View Full Version : Area leaders meet Delta Correctional Facility's new warden


Amy
04-13-2004, 07:00 PM
Wayne Self has seen firsthand the rehabilitative potential of Delta Correctional Facility.

The Leflore County supervisor was a guard at Greenwood's private prison when it opened in 1996. He says the facility's educational and work programs helped turn some inmates around.

"I know a few who have left this facility and have moved on in life doing good things with themselves," Self said.

Self was among some 35 persons who turned out Monday to meet the prison's new warden, Jody Bradley, and get an update on the reopened facility.

Corrections Commissioner Chris Epps echoed Self's testimony.

"When this prison was open, it had the best programs in the state," Epps said.

Delta Correctional Facility, mothballed since October 2001, reopened April 1. The medium-security facility presently holds 128 inmates who were formerly housed at the State Penitentiary at Parchman. It will continue to receive inmates over the next 11 weeks until reaching a projected capacity of 950.

Corrections Corporation of America, which was reawarded the contract to run the prison, has concentrated most of its energy on getting the facility up and going, Bradley said.

"This is the fastest we've ever brought a facility up," he said.

After 18 months of sitting empty, there was a lot of general clean-up and equipment repairs to make, according to Bradley. A new touch-screen security system has been installed and, as an added precaution, CCA is rekeying all 600 lock cylinders in the facility.

"Security is No. 1 with us," Bradley said. "That's the one thing we never look away from."

The warden said he expects CCA to restart its first education programs for inmates by May 1. There also will be programs to teach inmates vocational skills and help them kick any alcohol or drug addictions.

Bradley, who has been a warden at seven private prisons over the past 12 years, said the inmate population generally can be divided into thirds.

A third of inmates never change their criminal ways. A third will learn their lesson and not come back. "It's that middle third that we can make a difference with if we do the right things," he said.

Prisoner rights attorney Ron Welch has raised the question of whether the reopened facility will be overcrowded in violation of federal court orders that regulate the state's prison system. When it was built, Delta Correctional Facility had a listed capacity of 1,000 inmates, but one 220-inmate pod is being converted into a new Leflore County Jail, leaving 780 beds for state inmates under the original configuration.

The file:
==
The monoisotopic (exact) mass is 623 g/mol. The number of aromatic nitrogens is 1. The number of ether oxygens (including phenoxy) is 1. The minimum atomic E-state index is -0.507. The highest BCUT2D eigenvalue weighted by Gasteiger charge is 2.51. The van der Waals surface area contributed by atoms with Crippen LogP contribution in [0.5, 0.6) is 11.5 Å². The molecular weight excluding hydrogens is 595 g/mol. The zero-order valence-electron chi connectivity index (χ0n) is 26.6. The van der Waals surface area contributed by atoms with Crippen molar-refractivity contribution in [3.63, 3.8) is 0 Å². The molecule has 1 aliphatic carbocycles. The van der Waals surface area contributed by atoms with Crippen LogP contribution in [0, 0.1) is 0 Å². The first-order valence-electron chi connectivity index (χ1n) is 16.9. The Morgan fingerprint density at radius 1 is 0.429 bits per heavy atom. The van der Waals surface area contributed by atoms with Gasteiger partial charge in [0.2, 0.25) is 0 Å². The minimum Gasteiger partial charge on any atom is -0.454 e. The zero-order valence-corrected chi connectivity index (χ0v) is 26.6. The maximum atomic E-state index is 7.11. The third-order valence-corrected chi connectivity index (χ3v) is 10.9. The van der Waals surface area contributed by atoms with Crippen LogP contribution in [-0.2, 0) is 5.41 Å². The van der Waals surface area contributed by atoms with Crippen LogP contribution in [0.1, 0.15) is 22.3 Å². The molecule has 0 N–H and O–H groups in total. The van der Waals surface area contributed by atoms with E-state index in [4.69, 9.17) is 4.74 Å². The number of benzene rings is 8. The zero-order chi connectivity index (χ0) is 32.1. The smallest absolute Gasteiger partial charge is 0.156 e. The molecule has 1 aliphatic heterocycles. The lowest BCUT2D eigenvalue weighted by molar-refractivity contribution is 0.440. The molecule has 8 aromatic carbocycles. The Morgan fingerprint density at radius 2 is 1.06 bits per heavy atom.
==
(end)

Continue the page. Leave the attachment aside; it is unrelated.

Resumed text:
Officials with the Mississippi Department of Corrections say, however, it will only take minor plumbing modifications to accommodate the extra 170 inmates. Deputy Commissioner Emmitt Sparkman said that 36 urinals will have to be converted into commodes in order to comply with Health Department regulations. He said that the housing areas already meet the proscribed minimums for living space.

Epps said Delta Correctional Facility is going to help him trim a strained corrections budget. The state will be paying CCA an estimated $10.4 million in the fiscal year beginning July 1 - $1.3 million less than it would cost to house the inmates in state facilities, according to Epps.

"They can do it cheaper than we can for a lot of reasons," he said.

Carolyn McAdams, business manager at Delta Correctional Facility, said that employees like herself who have been commuting to another CCA-operated facility in Tutwiler since Delta's closure are excited about the Greenwood prison's reopening.

"Now they don't have to make that commute every day, especially with the price of gasoline," she said.

McAdams will continue to drive the 82-mile round trip once a week, but most of the other 81 full-time employees now on the Greenwood payroll have been fully reassigned.

CCA also has been awarded the contract to operate the county jail. The entire complex is expected to provide 229 full-time jobs when it's fully operational. CCA, according to Bradley, already has received more than 300 applications for employment, including some from people who formerly worked at the prison.

Epps said that Gov. Haley Barbour, who ordered the reopening of the prison, is committed to making this a permanent move.

"As I understand from my boss, Mr. Barbour, it's open for good," Epps said.

The Greenwood Commmonwealth Online